Boy Burned By Sony PSP

Treated for second-degree burns

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[ Technology]

A 12-year old Michigan boy was burned Wednesday morning when his Sony PSP caught on fire while in his pants pocket.

The incident took place at Warner Middle School in Farmington Hills. Harold Clay was in band class when he felt the device get hot. "He said it wasn’t a gradual heat. It really started heating up. He’s always been taught, burn-fire-smoke, you drop and you roll. So, he was in band class and he dropped and rolled," Shelia Clay, the boys mother told ClickOn Detroit.

Boy Burned By Sony PSP

The device burned through his jean pocket and melted to his skin. He was treated at the hospital for second-degree burns to the leg and was able to return to school that afternoon. "It was unbelievable, because it wasn’t on. It was just in his pocket," said the victim’s father, Harold Clay. The name of the game inside the player was called Burn Out.

Ed Kang, spokesman for the U.S. Consumer Product Safety Commission said there were no recalls of the Sony PSP. On Sony’s Web site it recommends owners of the PSP to use only PSP battery packs and charging devices "that meet out quality standards to avoid hazards such as firing or explosion. Using batteries with such protective devices may cause a failure or an accident."

Boy Burned By Sony PSP
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  • http://www.peanutbuttajesus.com EggNogAdam

    PSP. Sheeeesh.

    Burn Out?  Really? C’mon. That’s outrageous!


    I once had a pack of lighters, some speaker wire and 3 half-dead C batteries in the kangaroo pocket of my hoodie. I carried them for DAYS and they never caught fire. To think this kid had a GAME SYSTEM that MELTED to his SKIN… He deserved it. Something he did… Somewhere, somehow… he earned that badge. If I were him I’d Peroxide that thing twice a day so I could have a NICE HUGE scar. Something to show my kids!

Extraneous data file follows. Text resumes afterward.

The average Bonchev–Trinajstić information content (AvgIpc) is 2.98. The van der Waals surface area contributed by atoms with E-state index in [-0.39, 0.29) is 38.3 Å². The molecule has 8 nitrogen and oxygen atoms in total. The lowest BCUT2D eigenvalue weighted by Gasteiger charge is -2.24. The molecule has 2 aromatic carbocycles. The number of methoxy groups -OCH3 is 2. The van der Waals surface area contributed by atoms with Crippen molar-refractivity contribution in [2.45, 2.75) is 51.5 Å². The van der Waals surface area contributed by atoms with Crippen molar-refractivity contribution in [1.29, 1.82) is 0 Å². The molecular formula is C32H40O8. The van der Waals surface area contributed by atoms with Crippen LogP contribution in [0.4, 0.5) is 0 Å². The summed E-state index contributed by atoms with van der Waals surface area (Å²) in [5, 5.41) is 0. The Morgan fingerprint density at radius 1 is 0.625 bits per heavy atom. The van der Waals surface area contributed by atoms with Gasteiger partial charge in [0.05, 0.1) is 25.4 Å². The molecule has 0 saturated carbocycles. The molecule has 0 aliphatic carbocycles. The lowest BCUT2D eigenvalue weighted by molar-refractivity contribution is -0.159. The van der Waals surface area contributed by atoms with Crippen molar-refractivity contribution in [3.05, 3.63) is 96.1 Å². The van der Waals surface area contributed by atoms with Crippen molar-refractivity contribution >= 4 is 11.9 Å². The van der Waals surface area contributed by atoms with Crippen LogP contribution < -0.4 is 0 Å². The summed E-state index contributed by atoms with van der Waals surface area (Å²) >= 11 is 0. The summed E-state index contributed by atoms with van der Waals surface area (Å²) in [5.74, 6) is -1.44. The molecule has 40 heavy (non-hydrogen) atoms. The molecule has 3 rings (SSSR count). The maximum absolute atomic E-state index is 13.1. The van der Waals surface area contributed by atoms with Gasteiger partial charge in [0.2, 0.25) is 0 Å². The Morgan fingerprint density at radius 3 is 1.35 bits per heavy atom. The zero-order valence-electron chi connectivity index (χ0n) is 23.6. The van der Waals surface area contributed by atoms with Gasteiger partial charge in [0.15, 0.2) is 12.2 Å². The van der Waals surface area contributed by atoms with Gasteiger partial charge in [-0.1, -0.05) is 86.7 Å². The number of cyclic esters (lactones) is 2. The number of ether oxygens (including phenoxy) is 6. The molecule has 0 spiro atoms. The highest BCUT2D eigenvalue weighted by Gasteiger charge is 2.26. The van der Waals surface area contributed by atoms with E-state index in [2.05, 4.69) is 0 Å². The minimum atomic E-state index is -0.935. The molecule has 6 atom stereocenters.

Kids… How close was this burn to his Mommy-Daddy Button??

    • Guest

      Lithium -Ion batteries can and will burn if a short developes.  It does not happen often, but when it does it’s fast and serious.

  • No one

    i found this pretty funny.

    it must have sucked when it heated up, but what i found funny

    1: stop drop and roll is what the kid did… granted, he grew up to do that when he was on fire.. ON FIRE!!!… not feeling something burning up in his POCKET!!!

    2:the fact that the game "Burn Out" was in the PSP.. thats just ironic…

    3:here, i quote this "On Sony’s Web site it recommends owners of the PSP to use only PSP battery packs and charging devices (that meet quality stndardsto avoid hazards such as firing or explosion)" EXPLOSION?!?!?

    if there is a chance of explosion… and they know of it.. that should demand for a recall on ALL PSP’s.. then it goes on to say "Using batteries with such protective devices may cause a failure or an accident" sooo… no matter what you do.. you are screwed.

  • Guest

    This is such a mad up story… do you really expect anyone to believe it?

    What a retard


    • Guest

      Although unusual, lithium-ion batteries as used in cameras and laptops can develop an internal short and heat up enough to burn.  the lithium metal foil in the battery will then continue to burn at a high temperature.

      Airlines have announced limits on the number of Li batteries each passinger is allowedto carry on board because of laptop fires.

      • Guest

        Quote from the Jan. 1, 2008 DOT Hazmat Safty Rule

        " Lithium batteries are considered hazardous materials because they can overheat and ignite in certain conditions.  Safety testing conducted by the FAA found that current aircraft cargo fire suppression system would not be capable of suppressing a fire if a shipment of non-rechargeable lithium batteries were ignited in flight.  "

        " Common consumer electronics such as travel cameras, cell phones, and most laptop computers are still allowed in carry-on and checked luggage.  However, the rule limits individuals to bringing only two extended-life spare rechargeable lithium batteries, such as laptop and professional audio/video/camera equipment lithium batteries in carry-on baggage."

  • http://superheroesbase.com/ BaseGuardian

    How about cellphone, almost every phone used lithium-ion batteries, and most of the time they’re in our pockets :lol:

    • Guest

      OMG!!!  You carry a cell phone in your pocket!

      Immediately remove the phone and imerse it in at least a gallon of water.  Then leave your home and call your  fire department.   EVERYONE knows cellphones are an expolsion hazard.  Tin cans and string are the only safe personal communication medium (just don’t cut your finger on the can lid).

      • Guest

        stupid Amish… get with the times and ditch the can and string.

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